In tacit admission of the universal carrier bag problem, you can also buy bags to carry your carrier bags

In tacit–and capitalistic–admission of the universal carrier bag problem, you can also buy bags to carry your carrier bags.


22 thoughts on “The Carrier Bag Game

  1. Hi from London! Yes, it still happens. Although a few shops have started charging for carrier bags, the big players like Tesco still throw them around like confetti. And we still have those fabric tube things you have pictured. Sad, isn’t it!

  2. I don’t know how it’s goin’ in London now, but in most of the west and middle European countries there is a fashion to carry a “ecologic bag” with you. Doesn’t mean there’s no carrier bag problems anymore though…

    I think that your system, as you noticed yourself, is not that good really. It’s a closed circle. The bags you give come running back to you. In double dose! I made a post about re-using plastic bags. The idea was to use them as wrapping paper. And it turns out to be very effective.

    • We actually have those ecological bags over here, too, and they’re great, except that I never remember to use them! And actually, Paul and I now have an under-the-sink rubbish “bin” that isn’t a bin–it’s just a hanger for a carrier bag into which you deposit the rubbish. So our carrier bags at least get used one more time before getting tossed.

      One amazing use of carrier bags I’ve seen is to crochet them together to make an ecological bag! I don’t know how to do it, though.

  3. I’ve never heard the term “carrier bags,” but I do seem to end up with lots of them even though I have a nice collection of reusable canvas grocery bags. We use the little bags as trash bags for the little trash cans in the house, so we are recycling them a bit. šŸ™‚

  4. I have finally started putting most of them in the recycling directly.
    If you roll them they take up less space.
    They will work for sandwich bags, wet or soiled children’s clothing, wrap up a meat package before throwing it out so it doesn’t smell (or eggshells), store and sort possessions, cut up for art projects, garbage can liners…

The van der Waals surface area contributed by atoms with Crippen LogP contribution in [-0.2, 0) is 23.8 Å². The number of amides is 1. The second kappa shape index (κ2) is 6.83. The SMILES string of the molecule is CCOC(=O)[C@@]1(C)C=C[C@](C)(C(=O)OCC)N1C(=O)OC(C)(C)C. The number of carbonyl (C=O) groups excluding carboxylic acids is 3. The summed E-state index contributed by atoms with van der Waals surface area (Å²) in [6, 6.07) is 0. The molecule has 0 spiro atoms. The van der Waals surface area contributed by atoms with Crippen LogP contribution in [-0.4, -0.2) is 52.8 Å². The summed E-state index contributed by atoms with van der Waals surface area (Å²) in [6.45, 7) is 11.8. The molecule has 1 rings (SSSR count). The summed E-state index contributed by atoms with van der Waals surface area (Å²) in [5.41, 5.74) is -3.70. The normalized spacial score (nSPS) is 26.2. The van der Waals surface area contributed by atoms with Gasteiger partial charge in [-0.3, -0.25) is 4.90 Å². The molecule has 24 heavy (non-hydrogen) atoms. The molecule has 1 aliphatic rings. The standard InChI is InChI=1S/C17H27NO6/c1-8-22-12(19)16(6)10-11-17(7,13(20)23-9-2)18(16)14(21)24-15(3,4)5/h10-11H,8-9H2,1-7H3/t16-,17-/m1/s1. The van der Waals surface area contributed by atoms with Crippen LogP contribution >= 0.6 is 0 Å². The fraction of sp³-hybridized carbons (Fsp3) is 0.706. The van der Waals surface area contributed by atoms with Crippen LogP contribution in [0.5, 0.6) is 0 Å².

5. The carrier bag game — love it! šŸ˜€

    I use some of mine for the “dog leavings” and the “cat box leavings”, too. The rest get bundled up every so often and returned to a nearby grocery store, which recycles them.

  6. “If you’re tired of London, you’re tired of life,” so the saying goes: but I think that was coined in days of yore, when you got off the tube (London Underground), blew your nose in your nice clean hankie, and didn’t recoil in horror at the black shite despoiling the whiteness (because it wasn’t there). I was born and raised a Londoner, but nothing on this Eaarth would encourage me to live there, ever again.

    As for carrier bags/ grocery bags/ plastic bags: they are simply evil.

    Just Say No.

    • I loved London. I still love London. It was just time to move on.

      As to carrier bags being evil . . . you’re probably right. I hate to have to confess to being part of an evil but . . . at this moment in spite of my best efforts, I still am. That might be what my spiritual formation class is for. Learning how to say no to carrier bags.

  7. Ah ha. The carrier bag game !! You can get rid of 5 in one go Jenn. Put one bag inside of the other to make it stronger and 3 folded neatly at the bottom to rest your gift and tell your friend that the gift is precious if asked about the bags šŸ˜€
    Or take all your bags around to a friend and tell her “I know you have dogs, so I thought these may come in handy for you”. How can your friend not refuse. hehe šŸ˜€
    Big hug. Ralph xox

  8. hahahahaha… yes i play this game in Dubai too. all the supermarkets give these away for free (although one has started charging for a bag just to be a little environmentally conscious) and they are good ones too. I tried to find ways to make crafts out of them, but couldnt. I just save them up for dirty diapers. šŸ™‚